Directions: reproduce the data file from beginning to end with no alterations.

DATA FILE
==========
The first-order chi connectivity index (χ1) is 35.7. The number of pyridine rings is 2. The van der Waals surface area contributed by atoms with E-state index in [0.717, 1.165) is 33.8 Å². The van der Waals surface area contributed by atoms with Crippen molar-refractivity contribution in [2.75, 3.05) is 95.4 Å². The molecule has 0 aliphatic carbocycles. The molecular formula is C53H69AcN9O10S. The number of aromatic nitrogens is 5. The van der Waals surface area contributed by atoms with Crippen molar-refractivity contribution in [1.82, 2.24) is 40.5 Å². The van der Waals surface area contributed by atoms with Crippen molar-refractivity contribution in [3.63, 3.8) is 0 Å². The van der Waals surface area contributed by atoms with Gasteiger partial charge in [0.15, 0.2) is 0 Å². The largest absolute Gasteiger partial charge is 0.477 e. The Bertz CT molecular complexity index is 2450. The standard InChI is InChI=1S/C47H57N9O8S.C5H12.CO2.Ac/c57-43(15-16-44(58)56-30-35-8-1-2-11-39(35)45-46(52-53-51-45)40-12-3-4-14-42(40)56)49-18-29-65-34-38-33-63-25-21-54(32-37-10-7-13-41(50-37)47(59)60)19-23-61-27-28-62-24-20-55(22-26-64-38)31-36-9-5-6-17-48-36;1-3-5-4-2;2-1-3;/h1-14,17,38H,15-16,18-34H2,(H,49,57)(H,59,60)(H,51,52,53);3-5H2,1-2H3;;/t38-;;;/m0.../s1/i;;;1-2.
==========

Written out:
The first-order chi connectivity index (χ1) is 35.7. The number of pyridine rings is 2. The van der Waals surface area contributed by atoms with E-state index in [0.717, 1.165) is 33.8 Å². The van der Waals surface area contributed by atoms with Crippen molar-refractivity contribution in [2.75, 3.05) is 95.4 Å². The molecule has 0 aliphatic carbocycles. The molecular formula is C53H69AcN9O10S. The number of aromatic nitrogens is 5. The van der Waals surface area contributed by atoms with Crippen molar-refractivity contribution in [1.82, 2.24) is 40.5 Å². The van der Waals surface area contributed by atoms with Crippen molar-refractivity contribution in [3.63, 3.8) is 0 Å². The van der Waals surface area contributed by atoms with Gasteiger partial charge in [0.15, 0.2) is 0 Å². The largest absolute Gasteiger partial charge is 0.477 e. The Bertz CT molecular complexity index is 2450. The standard InChI is InChI=1S/C47H57N9O8S.C5H12.CO2.Ac/c57-43(15-16-44(58)56-30-35-8-1-2-11-39(35)45-46(52-53-51-45)40-12-3-4-14-42(40)56)49-18-29-65-34-38-33-63-25-21-54(32-37-10-7-13-41(50-37)47(59)60)19-23-61-27-28-62-24-20-55(22-26-64-38)31-36-9-5-6-17-48-36;1-3-5-4-2;2-1-3;/h1-14,17,38H,15-16,18-34H2,(H,49,57)(H,59,60)(H,51,52,53);3-5H2,1-2H3;;/t38-;;;/m0.../s1/i;;;1-2.